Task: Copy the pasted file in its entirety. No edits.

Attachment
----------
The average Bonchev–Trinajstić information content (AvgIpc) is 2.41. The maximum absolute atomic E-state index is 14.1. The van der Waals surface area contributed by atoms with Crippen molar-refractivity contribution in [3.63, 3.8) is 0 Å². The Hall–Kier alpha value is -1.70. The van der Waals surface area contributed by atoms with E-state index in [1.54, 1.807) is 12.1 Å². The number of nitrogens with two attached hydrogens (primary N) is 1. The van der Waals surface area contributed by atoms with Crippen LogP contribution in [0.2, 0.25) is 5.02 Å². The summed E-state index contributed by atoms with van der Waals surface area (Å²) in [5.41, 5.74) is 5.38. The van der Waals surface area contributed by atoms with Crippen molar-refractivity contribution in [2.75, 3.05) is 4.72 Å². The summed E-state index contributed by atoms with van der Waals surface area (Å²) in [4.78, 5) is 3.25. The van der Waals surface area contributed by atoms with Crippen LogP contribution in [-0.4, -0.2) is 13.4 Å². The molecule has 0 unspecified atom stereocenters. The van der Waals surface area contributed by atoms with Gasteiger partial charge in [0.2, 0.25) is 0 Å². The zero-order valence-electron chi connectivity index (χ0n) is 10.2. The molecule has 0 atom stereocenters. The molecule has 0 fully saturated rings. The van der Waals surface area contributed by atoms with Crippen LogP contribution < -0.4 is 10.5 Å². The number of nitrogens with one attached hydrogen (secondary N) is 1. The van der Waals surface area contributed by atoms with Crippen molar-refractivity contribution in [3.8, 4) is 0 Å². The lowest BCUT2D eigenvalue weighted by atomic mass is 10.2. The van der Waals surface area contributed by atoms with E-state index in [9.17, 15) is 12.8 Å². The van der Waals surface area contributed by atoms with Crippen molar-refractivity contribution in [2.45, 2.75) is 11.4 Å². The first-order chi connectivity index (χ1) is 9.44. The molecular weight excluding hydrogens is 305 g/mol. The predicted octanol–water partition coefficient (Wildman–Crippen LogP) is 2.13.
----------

The average Bonchev–Trinajstić information content (AvgIpc) is 2.41. The maximum absolute atomic E-state index is 14.1. The van der Waals surface area contributed by atoms with Crippen molar-refractivity contribution in [3.63, 3.8) is 0 Å². The Hall–Kier alpha value is -1.70. The van der Waals surface area contributed by atoms with E-state index in [1.54, 1.807) is 12.1 Å². The number of nitrogens with two attached hydrogens (primary N) is 1. The van der Waals surface area contributed by atoms with Crippen LogP contribution in [0.2, 0.25) is 5.02 Å². The summed E-state index contributed by atoms with van der Waals surface area (Å²) in [5.41, 5.74) is 5.38. The van der Waals surface area contributed by atoms with Crippen molar-refractivity contribution in [2.75, 3.05) is 4.72 Å². The summed E-state index contributed by atoms with van der Waals surface area (Å²) in [4.78, 5) is 3.25. The van der Waals surface area contributed by atoms with Crippen LogP contribution in [-0.4, -0.2) is 13.4 Å². The molecule has 0 unspecified atom stereocenters. The van der Waals surface area contributed by atoms with Gasteiger partial charge in [0.2, 0.25) is 0 Å². The zero-order valence-electron chi connectivity index (χ0n) is 10.2. The molecule has 0 atom stereocenters. The molecule has 0 fully saturated rings. The van der Waals surface area contributed by atoms with Crippen LogP contribution < -0.4 is 10.5 Å². The number of nitrogens with one attached hydrogen (secondary N) is 1. The van der Waals surface area contributed by atoms with Crippen molar-refractivity contribution in [3.8, 4) is 0 Å². The lowest BCUT2D eigenvalue weighted by atomic mass is 10.2. The van der Waals surface area contributed by atoms with E-state index in [9.17, 15) is 12.8 Å². The van der Waals surface area contributed by atoms with Crippen molar-refractivity contribution in [2.45, 2.75) is 11.4 Å². The first-order chi connectivity index (χ1) is 9.44. The molecular weight excluding hydrogens is 305 g/mol. The predicted octanol–water partition coefficient (Wildman–Crippen LogP) is 2.13.